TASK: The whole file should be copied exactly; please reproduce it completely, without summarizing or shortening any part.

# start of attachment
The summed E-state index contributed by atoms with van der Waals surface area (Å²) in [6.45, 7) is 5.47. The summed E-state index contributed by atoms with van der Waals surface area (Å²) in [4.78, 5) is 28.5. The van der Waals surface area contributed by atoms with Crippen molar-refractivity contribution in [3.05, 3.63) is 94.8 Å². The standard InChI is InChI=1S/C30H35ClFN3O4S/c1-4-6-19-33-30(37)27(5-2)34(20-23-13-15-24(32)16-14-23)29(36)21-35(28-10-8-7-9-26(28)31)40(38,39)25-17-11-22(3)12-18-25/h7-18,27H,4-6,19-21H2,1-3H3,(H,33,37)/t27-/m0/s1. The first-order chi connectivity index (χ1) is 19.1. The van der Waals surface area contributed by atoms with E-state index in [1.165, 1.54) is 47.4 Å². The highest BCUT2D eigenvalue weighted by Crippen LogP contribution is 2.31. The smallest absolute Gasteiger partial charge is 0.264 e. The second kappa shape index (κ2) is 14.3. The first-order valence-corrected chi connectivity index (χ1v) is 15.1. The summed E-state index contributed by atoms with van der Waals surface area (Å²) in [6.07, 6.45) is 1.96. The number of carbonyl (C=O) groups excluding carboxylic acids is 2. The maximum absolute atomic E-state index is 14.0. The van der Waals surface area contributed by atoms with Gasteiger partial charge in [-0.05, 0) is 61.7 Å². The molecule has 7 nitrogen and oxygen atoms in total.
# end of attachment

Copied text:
The summed E-state index contributed by atoms with van der Waals surface area (Å²) in [6.45, 7) is 5.47. The summed E-state index contributed by atoms with van der Waals surface area (Å²) in [4.78, 5) is 28.5. The van der Waals surface area contributed by atoms with Crippen molar-refractivity contribution in [3.05, 3.63) is 94.8 Å². The standard InChI is InChI=1S/C30H35ClFN3O4S/c1-4-6-19-33-30(37)27(5-2)34(20-23-13-15-24(32)16-14-23)29(36)21-35(28-10-8-7-9-26(28)31)40(38,39)25-17-11-22(3)12-18-25/h7-18,27H,4-6,19-21H2,1-3H3,(H,33,37)/t27-/m0/s1. The first-order chi connectivity index (χ1) is 19.1. The van der Waals surface area contributed by atoms with E-state index in [1.165, 1.54) is 47.4 Å². The highest BCUT2D eigenvalue weighted by Crippen LogP contribution is 2.31. The smallest absolute Gasteiger partial charge is 0.264 e. The second kappa shape index (κ2) is 14.3. The first-order valence-corrected chi connectivity index (χ1v) is 15.1. The summed E-state index contributed by atoms with van der Waals surface area (Å²) in [6.07, 6.45) is 1.96. The number of carbonyl (C=O) groups excluding carboxylic acids is 2. The maximum absolute atomic E-state index is 14.0. The van der Waals surface area contributed by atoms with Gasteiger partial charge in [-0.05, 0) is 61.7 Å². The molecule has 7 nitrogen and oxygen atoms in total.